Double vision, fits, intense headaches, changes in respiration plus endocrinal disturbances in the form of diabetes. Cerebellum tumors cause a gradual loss of co-ordination over muscular movements, vomiting but without nausea (frequently in the morning time), ataxia (disturbance in function of walking) and headache. Impaired concentration, loss of weight, excessive sleeping are some of the other symptoms to note. If your little one has recently been complaining of any of the above, make sure you consult a child physician for examination and diagnosis of the underlying cause.
Signs Of Brain Tumors in Children
Get a physical examination if you notice a few important changes in your child’s health. For example, an outward curving of your infant’s fontalle (a soft spot) that looks like a prominent bulge, larger than normal eyes, etc. If the health care provider notices a lack of reflex in your child’s eye, Babinski’s reflex or sutures that are separated, he will ask for a few tests to be done such as CT scan and an MRI of the head.
If diagnosed with a brain tumor, go in for treatment as early treatment dramatically improves chances of complete recovery. Proper management includes treatment of cancer plus complications and moral support to the child. Specific treatment of brain tumors is based on: Your child’s health status, previous and current medical history, the extent of damage caused to your child’s level of tolerance towards medical and surgical procedures, medications etc and your personal opinion.
Surgical resection is the main mode of treatment, which involves removal of the tumor mass. There are certain cases for which surgery is not a possibility due to the risky location of the tumor, such as brainstem gliomas. Other modalities of treatment combined with surgery include chemotherapy and radiotherapy. Removal of the abnormal collection of tumour cells while preserving neurological function is the ultimate goal of surgeons. Partial removal is sometimes the only option. To control the mounting intracerebral pressure, neurosurgeons will install a shunt.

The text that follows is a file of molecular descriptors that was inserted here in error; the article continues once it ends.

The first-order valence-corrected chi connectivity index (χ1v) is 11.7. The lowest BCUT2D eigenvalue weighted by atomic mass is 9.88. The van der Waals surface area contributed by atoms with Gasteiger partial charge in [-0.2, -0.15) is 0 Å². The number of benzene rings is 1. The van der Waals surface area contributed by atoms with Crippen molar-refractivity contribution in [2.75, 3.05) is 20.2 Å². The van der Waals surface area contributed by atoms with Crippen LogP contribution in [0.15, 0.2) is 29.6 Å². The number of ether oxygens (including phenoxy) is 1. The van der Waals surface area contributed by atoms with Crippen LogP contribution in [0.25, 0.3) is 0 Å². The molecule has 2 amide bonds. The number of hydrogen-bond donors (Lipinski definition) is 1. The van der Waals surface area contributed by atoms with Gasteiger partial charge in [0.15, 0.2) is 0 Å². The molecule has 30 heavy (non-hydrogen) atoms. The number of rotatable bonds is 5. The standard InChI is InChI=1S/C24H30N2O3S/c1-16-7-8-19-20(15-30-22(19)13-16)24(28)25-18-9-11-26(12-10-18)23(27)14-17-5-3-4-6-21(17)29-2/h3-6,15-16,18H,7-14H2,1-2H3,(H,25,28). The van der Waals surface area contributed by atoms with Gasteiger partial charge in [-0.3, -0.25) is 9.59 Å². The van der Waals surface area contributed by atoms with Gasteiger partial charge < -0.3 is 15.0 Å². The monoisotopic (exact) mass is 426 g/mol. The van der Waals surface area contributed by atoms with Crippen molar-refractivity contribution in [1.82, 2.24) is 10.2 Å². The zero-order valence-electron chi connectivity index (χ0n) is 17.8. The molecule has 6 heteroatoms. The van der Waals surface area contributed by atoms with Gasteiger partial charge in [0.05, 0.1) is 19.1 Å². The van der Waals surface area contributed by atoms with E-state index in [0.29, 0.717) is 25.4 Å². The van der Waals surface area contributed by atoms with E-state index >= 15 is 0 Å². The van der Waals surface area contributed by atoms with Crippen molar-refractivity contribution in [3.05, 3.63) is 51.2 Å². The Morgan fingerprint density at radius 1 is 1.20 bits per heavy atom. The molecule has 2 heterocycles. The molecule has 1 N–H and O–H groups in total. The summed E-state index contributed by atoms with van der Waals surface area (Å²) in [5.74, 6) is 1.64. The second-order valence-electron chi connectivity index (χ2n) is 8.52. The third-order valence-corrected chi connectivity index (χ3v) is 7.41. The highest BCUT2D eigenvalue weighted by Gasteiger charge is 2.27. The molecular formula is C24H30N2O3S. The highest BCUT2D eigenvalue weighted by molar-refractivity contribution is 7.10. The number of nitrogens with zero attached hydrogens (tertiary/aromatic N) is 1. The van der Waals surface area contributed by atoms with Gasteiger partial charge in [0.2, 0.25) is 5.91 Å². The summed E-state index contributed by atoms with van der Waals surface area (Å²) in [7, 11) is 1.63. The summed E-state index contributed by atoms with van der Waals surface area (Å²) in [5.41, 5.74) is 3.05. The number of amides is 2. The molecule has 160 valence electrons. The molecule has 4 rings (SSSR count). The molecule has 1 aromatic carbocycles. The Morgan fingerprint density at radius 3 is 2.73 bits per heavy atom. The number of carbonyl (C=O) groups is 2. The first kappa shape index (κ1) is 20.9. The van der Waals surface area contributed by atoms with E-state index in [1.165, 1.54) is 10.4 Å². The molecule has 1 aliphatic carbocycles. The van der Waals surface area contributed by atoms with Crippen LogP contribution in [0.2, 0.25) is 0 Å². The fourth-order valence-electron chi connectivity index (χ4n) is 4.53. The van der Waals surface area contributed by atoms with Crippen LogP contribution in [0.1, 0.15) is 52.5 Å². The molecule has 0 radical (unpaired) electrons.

Chemotherapy– Many chemotherapy regimens are in use nowadays and involve Vincristine. In cases where partial excision has been carried out, the residual tumor cells are destroyed via chemotherapy. Drugs like Cyclophosphamide and 5- Fluorouracil are new and effective.
Radiotherapy– This treatment is provided in comparatively low doses to localized areas of the brain to prevent damage to normal tissues. In a few slow growing brain tumors, interstitial seeds are incorporated in the site of operation during the operation.
Medications– These include corticosteroids such as Dexamethasone to relieve the pressure caused by brain swelling. Mannitol and urea act as effective diuretics to decrease both, the elevated pressure and swelling. Seizures need to be treated with via anti-convulsants such as phenytoin etc.
The overall prognosis depends to a great degree on the type of tumor, its location and size. Other factors include presence of metastasis and responsiveness of the brain tumor to surgery. Prompt treatment and aggressive medical therapy is a must for a favorable prognosis. Periodic follow up care must not be overlooked.